As for me, while I am not having any second thoughts about my concept of ‘letting go’, I sure have realized that two and a half years is too young an age to actually begin ‘letting go’ of my daughter, and that I should give her some more time to ‘find her own feet’, so to speak.

36 thoughts on “Letting go

  1. I can’t agree or disagree with your concepts because it all depends on the situation. There’s no sure shot way to handle all situations. I somehow find it really difficult let go of people I am attached to. I give my 200% to any relationship. But when rubbed on the wrong side, I completely excuse myself from that relationship. It is like that person then merely becomes just another human being to me. And I leave them to be completely independent. I have no clue whether it is right or wrong, but I don’t let one bad experience stop me from being 100% truthful to the other till I’m proced wrong.

    • @Rekha, knowing you and having read some of your posts and FB Status messages, I know clearly well that you are someone who believes in giving a relationship a 100% irrespective of the consequences. And that is one endearing quality about you as well 🙂

  2. Yet again, a little bit more is revealed about the man behind mahabore. As you all have experienced, I have an incredibly tough time letting go of anything. Maybe because I get too emotionally attached and wear my heart on my sleeve. But of course once bitten twice shy, so yes , there are times when I too decide letting go is the right thing to do. As for letting go of your daughter, I guess, she is far too young for that. Hold her tight and guide her Whist giving her the choice to choose .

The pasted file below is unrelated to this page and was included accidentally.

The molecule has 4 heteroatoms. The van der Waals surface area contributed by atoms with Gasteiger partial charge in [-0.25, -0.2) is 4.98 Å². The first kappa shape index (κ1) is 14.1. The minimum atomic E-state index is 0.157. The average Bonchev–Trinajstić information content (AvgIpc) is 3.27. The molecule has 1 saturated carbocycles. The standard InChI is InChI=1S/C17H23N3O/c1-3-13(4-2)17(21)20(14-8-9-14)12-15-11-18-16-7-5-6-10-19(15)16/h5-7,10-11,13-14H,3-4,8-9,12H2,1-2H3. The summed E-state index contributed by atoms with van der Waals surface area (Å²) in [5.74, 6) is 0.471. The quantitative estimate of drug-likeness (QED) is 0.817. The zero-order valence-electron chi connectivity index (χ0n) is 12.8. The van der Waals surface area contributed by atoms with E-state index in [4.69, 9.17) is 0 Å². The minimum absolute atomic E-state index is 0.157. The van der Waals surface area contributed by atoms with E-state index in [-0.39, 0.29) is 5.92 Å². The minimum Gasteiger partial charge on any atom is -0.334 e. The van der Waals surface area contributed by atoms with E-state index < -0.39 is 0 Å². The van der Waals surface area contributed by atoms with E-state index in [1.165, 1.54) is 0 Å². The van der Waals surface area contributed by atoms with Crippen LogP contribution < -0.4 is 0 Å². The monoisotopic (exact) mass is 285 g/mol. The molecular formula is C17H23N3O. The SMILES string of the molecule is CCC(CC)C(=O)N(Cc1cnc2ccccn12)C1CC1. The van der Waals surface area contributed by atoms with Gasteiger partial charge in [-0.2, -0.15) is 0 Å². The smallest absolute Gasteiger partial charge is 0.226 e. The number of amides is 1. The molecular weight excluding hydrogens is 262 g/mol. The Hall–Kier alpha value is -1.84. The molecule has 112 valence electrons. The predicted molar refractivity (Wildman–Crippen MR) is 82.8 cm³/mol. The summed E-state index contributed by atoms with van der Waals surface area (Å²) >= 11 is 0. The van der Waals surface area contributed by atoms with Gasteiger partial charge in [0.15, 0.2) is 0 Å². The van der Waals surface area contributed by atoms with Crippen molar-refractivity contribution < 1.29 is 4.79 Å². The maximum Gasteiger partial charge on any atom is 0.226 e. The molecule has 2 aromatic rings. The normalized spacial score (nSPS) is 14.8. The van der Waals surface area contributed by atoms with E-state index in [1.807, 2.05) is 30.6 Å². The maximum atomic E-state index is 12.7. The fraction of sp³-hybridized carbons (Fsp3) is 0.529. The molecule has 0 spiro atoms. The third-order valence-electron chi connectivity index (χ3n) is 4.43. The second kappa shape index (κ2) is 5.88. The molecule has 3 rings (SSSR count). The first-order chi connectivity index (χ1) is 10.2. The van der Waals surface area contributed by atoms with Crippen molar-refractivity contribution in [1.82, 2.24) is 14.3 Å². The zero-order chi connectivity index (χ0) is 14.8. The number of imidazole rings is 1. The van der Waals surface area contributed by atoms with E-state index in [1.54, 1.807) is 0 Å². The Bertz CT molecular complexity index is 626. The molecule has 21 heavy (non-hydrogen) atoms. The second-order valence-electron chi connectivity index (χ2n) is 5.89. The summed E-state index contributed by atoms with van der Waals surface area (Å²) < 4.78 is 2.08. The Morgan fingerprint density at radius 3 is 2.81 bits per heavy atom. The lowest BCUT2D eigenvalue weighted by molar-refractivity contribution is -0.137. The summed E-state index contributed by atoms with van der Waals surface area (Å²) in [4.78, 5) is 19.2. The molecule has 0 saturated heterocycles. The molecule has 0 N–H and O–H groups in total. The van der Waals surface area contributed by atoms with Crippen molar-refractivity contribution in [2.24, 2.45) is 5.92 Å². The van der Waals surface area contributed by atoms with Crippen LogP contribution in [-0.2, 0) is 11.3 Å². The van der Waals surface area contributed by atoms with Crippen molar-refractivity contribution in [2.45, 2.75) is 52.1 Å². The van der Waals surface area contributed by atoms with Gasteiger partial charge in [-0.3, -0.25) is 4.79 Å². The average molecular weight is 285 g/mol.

3. A very interesting, albeit unusual take on your plans of dealing with life’s eventualities! Though I feel that your levels of detachment must vary depending on the person. I can’t believe that the detachment that you can forge with, say, your in-laws can be the same that you may develop someday with your daughter.
    Well-written post.

    • @Rickie, that’s quite an interesting point you make about having different levels of detachment with different people. I guess that’s what I also practice albeit I haven’t quite thought of it that way all these days 🙂

  4. Children that young always have difficulty adjusting to any change in routine. Try dropping your daughter everyday at school, for a week, and you will see her wave you off happily and skip away inside the gates too.

    It is true that children now are becoming more independent, sooner than we did in our time. That does not mean we should not feel attached to them. We cannot help it as parents. But we should remember the rider that comes with the attachment. That they are individuals in their own right, with their own personalities, and needing their own space. This space concept was hitherto unknown to our parents and their lot, but we know and acknowledge it, so I hope we as parents will not feel too much heartache when our young ones grow wings and fly away to explore the world.